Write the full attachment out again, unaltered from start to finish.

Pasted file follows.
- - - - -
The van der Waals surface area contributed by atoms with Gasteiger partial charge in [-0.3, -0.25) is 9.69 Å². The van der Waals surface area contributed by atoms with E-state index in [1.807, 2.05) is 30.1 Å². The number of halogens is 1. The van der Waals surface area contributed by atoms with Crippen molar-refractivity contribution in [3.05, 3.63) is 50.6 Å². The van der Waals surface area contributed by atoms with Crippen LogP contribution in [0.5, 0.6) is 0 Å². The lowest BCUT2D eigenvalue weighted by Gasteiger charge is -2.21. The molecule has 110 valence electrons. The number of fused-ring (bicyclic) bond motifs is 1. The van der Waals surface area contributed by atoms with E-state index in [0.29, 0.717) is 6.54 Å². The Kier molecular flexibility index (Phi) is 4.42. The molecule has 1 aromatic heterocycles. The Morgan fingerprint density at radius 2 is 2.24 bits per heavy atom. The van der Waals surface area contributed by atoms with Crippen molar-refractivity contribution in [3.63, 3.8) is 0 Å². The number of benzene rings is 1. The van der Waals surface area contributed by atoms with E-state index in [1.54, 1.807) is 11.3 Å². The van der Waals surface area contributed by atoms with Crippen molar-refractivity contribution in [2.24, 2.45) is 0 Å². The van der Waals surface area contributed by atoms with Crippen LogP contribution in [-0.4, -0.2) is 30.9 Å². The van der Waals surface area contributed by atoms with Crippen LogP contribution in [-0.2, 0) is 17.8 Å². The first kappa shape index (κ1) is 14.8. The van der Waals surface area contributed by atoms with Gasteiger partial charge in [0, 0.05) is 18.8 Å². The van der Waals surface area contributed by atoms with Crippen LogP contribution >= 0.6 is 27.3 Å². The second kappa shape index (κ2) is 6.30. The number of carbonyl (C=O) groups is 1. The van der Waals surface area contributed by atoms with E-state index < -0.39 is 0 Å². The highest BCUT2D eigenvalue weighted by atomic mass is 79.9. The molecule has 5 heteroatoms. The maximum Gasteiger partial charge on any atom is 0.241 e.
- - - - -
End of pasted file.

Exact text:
The van der Waals surface area contributed by atoms with Gasteiger partial charge in [-0.3, -0.25) is 9.69 Å². The van der Waals surface area contributed by atoms with E-state index in [1.807, 2.05) is 30.1 Å². The number of halogens is 1. The van der Waals surface area contributed by atoms with Crippen molar-refractivity contribution in [3.05, 3.63) is 50.6 Å². The van der Waals surface area contributed by atoms with Crippen LogP contribution in [0.5, 0.6) is 0 Å². The lowest BCUT2D eigenvalue weighted by Gasteiger charge is -2.21. The molecule has 110 valence electrons. The number of fused-ring (bicyclic) bond motifs is 1. The van der Waals surface area contributed by atoms with E-state index in [0.29, 0.717) is 6.54 Å². The Kier molecular flexibility index (Phi) is 4.42. The molecule has 1 aromatic heterocycles. The Morgan fingerprint density at radius 2 is 2.24 bits per heavy atom. The van der Waals surface area contributed by atoms with Crippen molar-refractivity contribution in [3.63, 3.8) is 0 Å². The number of benzene rings is 1. The van der Waals surface area contributed by atoms with E-state index in [1.54, 1.807) is 11.3 Å². The van der Waals surface area contributed by atoms with Crippen molar-refractivity contribution in [2.24, 2.45) is 0 Å². The van der Waals surface area contributed by atoms with Crippen LogP contribution in [-0.4, -0.2) is 30.9 Å². The van der Waals surface area contributed by atoms with Crippen LogP contribution in [-0.2, 0) is 17.8 Å². The first kappa shape index (κ1) is 14.8. The van der Waals surface area contributed by atoms with Gasteiger partial charge in [0, 0.05) is 18.8 Å². The van der Waals surface area contributed by atoms with Crippen LogP contribution >= 0.6 is 27.3 Å². The second kappa shape index (κ2) is 6.30. The number of carbonyl (C=O) groups is 1. The van der Waals surface area contributed by atoms with E-state index < -0.39 is 0 Å². The highest BCUT2D eigenvalue weighted by atomic mass is 79.9. The molecule has 5 heteroatoms. The maximum Gasteiger partial charge on any atom is 0.241 e.